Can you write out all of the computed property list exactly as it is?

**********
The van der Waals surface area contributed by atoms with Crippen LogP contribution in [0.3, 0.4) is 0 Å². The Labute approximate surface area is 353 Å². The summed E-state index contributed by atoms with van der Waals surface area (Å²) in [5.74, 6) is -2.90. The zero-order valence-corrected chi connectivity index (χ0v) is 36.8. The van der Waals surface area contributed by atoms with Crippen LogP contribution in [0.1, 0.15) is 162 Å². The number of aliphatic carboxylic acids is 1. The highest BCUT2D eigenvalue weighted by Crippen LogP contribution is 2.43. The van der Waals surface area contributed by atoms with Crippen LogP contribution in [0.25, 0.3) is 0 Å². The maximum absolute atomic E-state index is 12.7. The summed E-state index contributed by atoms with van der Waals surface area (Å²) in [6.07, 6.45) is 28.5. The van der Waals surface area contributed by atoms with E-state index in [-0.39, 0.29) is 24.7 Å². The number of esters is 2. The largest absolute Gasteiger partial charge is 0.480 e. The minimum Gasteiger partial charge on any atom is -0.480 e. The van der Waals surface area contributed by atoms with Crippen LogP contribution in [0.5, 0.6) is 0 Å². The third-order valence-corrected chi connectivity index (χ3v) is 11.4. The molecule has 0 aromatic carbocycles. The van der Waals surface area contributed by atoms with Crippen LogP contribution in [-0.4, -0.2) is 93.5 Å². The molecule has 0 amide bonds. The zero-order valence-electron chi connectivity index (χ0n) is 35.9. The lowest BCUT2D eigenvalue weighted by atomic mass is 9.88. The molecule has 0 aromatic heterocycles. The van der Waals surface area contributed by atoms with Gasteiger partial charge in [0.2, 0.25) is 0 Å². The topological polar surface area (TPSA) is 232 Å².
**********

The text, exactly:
The van der Waals surface area contributed by atoms with Crippen LogP contribution in [0.3, 0.4) is 0 Å². The Labute approximate surface area is 353 Å². The summed E-state index contributed by atoms with van der Waals surface area (Å²) in [5.74, 6) is -2.90. The zero-order valence-corrected chi connectivity index (χ0v) is 36.8. The van der Waals surface area contributed by atoms with Crippen LogP contribution in [0.1, 0.15) is 162 Å². The number of aliphatic carboxylic acids is 1. The highest BCUT2D eigenvalue weighted by Crippen LogP contribution is 2.43. The van der Waals surface area contributed by atoms with Crippen LogP contribution in [0.25, 0.3) is 0 Å². The maximum absolute atomic E-state index is 12.7. The summed E-state index contributed by atoms with van der Waals surface area (Å²) in [6.07, 6.45) is 28.5. The van der Waals surface area contributed by atoms with E-state index in [-0.39, 0.29) is 24.7 Å². The number of esters is 2. The largest absolute Gasteiger partial charge is 0.480 e. The minimum Gasteiger partial charge on any atom is -0.480 e. The van der Waals surface area contributed by atoms with Crippen LogP contribution in [0.5, 0.6) is 0 Å². The third-order valence-corrected chi connectivity index (χ3v) is 11.4. The molecule has 0 aromatic carbocycles. The van der Waals surface area contributed by atoms with Crippen LogP contribution in [-0.4, -0.2) is 93.5 Å². The molecule has 0 amide bonds. The zero-order valence-electron chi connectivity index (χ0n) is 35.9. The lowest BCUT2D eigenvalue weighted by atomic mass is 9.88. The molecule has 0 aromatic heterocycles. The van der Waals surface area contributed by atoms with Gasteiger partial charge in [0.2, 0.25) is 0 Å². The topological polar surface area (TPSA) is 232 Å².